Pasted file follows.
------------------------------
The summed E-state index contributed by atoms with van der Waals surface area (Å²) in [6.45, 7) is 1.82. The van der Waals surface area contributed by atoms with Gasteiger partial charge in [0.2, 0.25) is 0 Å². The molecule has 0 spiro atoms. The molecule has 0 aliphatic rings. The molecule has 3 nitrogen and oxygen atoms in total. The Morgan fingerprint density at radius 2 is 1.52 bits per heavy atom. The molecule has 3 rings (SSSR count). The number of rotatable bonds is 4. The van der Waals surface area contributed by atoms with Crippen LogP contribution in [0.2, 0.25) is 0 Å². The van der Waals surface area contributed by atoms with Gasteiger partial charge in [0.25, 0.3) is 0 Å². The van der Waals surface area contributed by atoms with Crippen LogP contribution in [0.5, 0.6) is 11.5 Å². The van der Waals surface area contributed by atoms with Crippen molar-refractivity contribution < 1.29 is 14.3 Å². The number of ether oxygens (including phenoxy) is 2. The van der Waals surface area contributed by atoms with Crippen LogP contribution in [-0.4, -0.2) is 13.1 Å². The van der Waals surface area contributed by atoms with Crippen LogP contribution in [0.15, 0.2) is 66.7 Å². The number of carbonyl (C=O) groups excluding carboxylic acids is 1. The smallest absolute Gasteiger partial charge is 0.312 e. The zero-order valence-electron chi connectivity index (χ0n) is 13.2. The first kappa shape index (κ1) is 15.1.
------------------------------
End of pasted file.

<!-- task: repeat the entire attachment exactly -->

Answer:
The summed E-state index contributed by atoms with van der Waals surface area (Å²) in [6.45, 7) is 1.82. The van der Waals surface area contributed by atoms with Gasteiger partial charge in [0.2, 0.25) is 0 Å². The molecule has 0 spiro atoms. The molecule has 0 aliphatic rings. The molecule has 3 nitrogen and oxygen atoms in total. The Morgan fingerprint density at radius 2 is 1.52 bits per heavy atom. The molecule has 3 rings (SSSR count). The number of rotatable bonds is 4. The van der Waals surface area contributed by atoms with Crippen LogP contribution in [0.2, 0.25) is 0 Å². The van der Waals surface area contributed by atoms with Gasteiger partial charge in [0.25, 0.3) is 0 Å². The van der Waals surface area contributed by atoms with Crippen LogP contribution in [0.5, 0.6) is 11.5 Å². The van der Waals surface area contributed by atoms with Crippen molar-refractivity contribution < 1.29 is 14.3 Å². The number of ether oxygens (including phenoxy) is 2. The van der Waals surface area contributed by atoms with Crippen LogP contribution in [-0.4, -0.2) is 13.1 Å². The van der Waals surface area contributed by atoms with Crippen LogP contribution in [0.15, 0.2) is 66.7 Å². The number of carbonyl (C=O) groups excluding carboxylic acids is 1. The smallest absolute Gasteiger partial charge is 0.312 e. The zero-order valence-electron chi connectivity index (χ0n) is 13.2. The first kappa shape index (κ1) is 15.1.